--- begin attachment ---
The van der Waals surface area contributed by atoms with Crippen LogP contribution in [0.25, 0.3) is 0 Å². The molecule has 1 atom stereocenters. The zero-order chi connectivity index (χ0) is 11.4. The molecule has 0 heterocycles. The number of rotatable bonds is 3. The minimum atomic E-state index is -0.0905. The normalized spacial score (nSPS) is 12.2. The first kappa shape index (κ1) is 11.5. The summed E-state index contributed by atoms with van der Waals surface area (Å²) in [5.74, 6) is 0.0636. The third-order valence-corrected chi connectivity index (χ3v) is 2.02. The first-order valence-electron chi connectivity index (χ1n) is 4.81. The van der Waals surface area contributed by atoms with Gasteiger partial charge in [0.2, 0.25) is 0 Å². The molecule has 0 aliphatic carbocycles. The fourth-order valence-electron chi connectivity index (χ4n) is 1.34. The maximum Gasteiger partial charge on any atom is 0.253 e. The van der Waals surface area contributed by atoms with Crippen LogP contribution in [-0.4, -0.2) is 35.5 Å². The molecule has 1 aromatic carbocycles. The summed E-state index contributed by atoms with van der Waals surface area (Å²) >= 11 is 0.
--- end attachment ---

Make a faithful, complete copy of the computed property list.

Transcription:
The van der Waals surface area contributed by atoms with Crippen LogP contribution in [0.25, 0.3) is 0 Å². The molecule has 1 atom stereocenters. The zero-order chi connectivity index (χ0) is 11.4. The molecule has 0 heterocycles. The number of rotatable bonds is 3. The minimum atomic E-state index is -0.0905. The normalized spacial score (nSPS) is 12.2. The first kappa shape index (κ1) is 11.5. The summed E-state index contributed by atoms with van der Waals surface area (Å²) in [5.74, 6) is 0.0636. The third-order valence-corrected chi connectivity index (χ3v) is 2.02. The first-order valence-electron chi connectivity index (χ1n) is 4.81. The van der Waals surface area contributed by atoms with Gasteiger partial charge in [0.2, 0.25) is 0 Å². The molecule has 0 aliphatic carbocycles. The fourth-order valence-electron chi connectivity index (χ4n) is 1.34. The maximum Gasteiger partial charge on any atom is 0.253 e. The van der Waals surface area contributed by atoms with Crippen LogP contribution in [-0.4, -0.2) is 35.5 Å². The molecule has 1 aromatic carbocycles. The summed E-state index contributed by atoms with van der Waals surface area (Å²) >= 11 is 0.